Will Joint List Leader Odeh Start to Receive National Security Briefings?, The Jerusalem Post
Joint List chairman Ayman Odeh could make history as the first-ever Arab opposition leader in Israel, which would involve his receiving monthly briefings from the prime minister and his top advisers on matters of national security. “Opposition leader is an interesting job, and an unprecedented one for the Arab public” in Israel, Odeh said outside his home in Haifa on Wednesday morning.

Likud’s No. 2 says party will stick by Netanyahu, come what may, Times of Israel
Likud MK and Knesset Speaker Yuli Edelstein says that the party will stick by Prime Minister Benjamin Netanyahu regardless of the election results.

Israeli citizens are driving Bedouin voters to the polls in droves, +972 Mag
After the Central Elections Committee banned a civil society group from busing Bedouin voters to the polls, dozens of Israelis are stepping in to ensure all citizens have a chance to participate in the elections.

Israel’s Bedouins vote, but without much hope, Times of Israel
Seated on the sidewalk in front of a school being used as a polling station, Bassel Zaanoun was voting “so that they stop demolishing our homes.”

To Find Clues in Saudi Oil Attacks, U.S. Examines Missile and Drone Parts, New York Times
American investigators are examining missile circuit boards recovered after strikes against Saudi oil facilities to determine the trajectory of the attack — and whether it originated from Iran — as the Trump administration debates how, and whether, to retaliate.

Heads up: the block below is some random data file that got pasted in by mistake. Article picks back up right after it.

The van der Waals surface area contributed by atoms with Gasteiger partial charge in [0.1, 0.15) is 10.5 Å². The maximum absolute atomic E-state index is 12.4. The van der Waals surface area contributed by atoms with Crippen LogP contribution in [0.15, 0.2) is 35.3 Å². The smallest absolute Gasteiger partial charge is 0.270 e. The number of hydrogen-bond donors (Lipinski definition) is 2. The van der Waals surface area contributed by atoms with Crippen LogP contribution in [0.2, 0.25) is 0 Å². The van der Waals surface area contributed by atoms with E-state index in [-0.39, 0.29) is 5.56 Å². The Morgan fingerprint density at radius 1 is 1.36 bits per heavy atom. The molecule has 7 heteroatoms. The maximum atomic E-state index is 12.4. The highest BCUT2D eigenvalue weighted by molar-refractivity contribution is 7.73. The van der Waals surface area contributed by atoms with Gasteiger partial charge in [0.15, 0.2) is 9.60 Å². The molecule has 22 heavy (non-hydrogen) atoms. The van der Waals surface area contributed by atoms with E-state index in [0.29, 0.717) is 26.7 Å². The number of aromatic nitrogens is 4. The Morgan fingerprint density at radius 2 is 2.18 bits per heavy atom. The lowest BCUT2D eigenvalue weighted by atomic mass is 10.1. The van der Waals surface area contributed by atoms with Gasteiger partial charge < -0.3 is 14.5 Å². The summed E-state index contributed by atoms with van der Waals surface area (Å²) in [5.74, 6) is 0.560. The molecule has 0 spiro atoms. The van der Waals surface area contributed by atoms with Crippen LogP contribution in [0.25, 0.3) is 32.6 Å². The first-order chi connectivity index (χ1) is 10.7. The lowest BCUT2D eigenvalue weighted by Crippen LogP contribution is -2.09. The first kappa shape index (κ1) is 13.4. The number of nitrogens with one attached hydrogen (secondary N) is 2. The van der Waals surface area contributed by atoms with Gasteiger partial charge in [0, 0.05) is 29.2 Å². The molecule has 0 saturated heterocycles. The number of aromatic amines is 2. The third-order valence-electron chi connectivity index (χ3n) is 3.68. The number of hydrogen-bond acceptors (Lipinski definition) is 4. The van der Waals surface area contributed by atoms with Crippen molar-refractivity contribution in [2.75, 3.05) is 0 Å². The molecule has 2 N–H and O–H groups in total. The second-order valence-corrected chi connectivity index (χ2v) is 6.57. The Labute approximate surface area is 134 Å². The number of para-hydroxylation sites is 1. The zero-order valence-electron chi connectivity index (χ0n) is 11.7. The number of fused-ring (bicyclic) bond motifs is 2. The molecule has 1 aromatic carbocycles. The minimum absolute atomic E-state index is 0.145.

Opinion and Analysis

Israel Election 2019: Maybe, Just Maybe, the Age of Netanyahu Has Come to an End, Haaretz
Chemi Shalev writes, “The unimaginable may have happened in tonight’s Israeli elections. Based on initial exit polls, the age of Benjamin Netanyahu may have come to an end. If exit polls are to be trusted, Benny Gantz may end up getting first crack at setting up a new government. Israel stood at the edge of a religious-nationalist abyss and, at the very last moment, took a step back.”

Where do we go from here? All the options for a ruling coalition, Times of Israel
Michael Bachner writes, “The right-wing religious bloc has a total of 55 seats, the center-left has 56, putting Avigdor Liberman in kingmaker position with his Yisrael Beytenu party’s nine seats. Assuming the final tally won’t be wildly different, what could the next coalition look like? Here are the options…”

Israel Wants Palestine’s Land, but Not Its People, New York Times
Raja Shehadeh writes, “Israel already is reaping all the benefits of annexation in the West Bank, and without having to bear any responsibility for the welfare of the Palestinians living here.”

A coalition of the few: U.S. and Saudi Arabia stand alone against Iran, Politico
Wesley Morgan writes, “The United States and Saudi Arabia lack virtually any allies as they consider how to respond to this weekend’s attacks on Saudi oil refineries, raising doubts about whether the Trump administration could build any coalition for military action in the region.”

Who Is Benny Gantz, the Former General Who Just Overtook Netanyahu, Haaretz
Haaretz Staff write, “In an apparent setback for Prime Minister Benjamin Netanyahu, exit polls showed the longtime Israeli leader falling short of securing a parliamentary majority with his hard-line allies in Tuesday’s election.”

Muddy results clearly show Israelis unfazed by prospect of life after Netanyahu, Times of Israel
David Horovitz writes, “Netanyahu still has a multitude of options, but none of them are really much good. The electorate didn’t overwhelmingly endorse Gantz, but neither did it heed longtime PM’s cry of desperation.”

Who Is Avigdor Lieberman? 12 Shocking Headlines From One of the Most Bombastic Careers in Israeli Politics, Haaretz
Haaretz Staff write, “Avigdor Lieberman snatched victory out of Netanyahu’s hands last April and this election will again be the king maker, potentially deciding who will be Israel’s next prime minister.”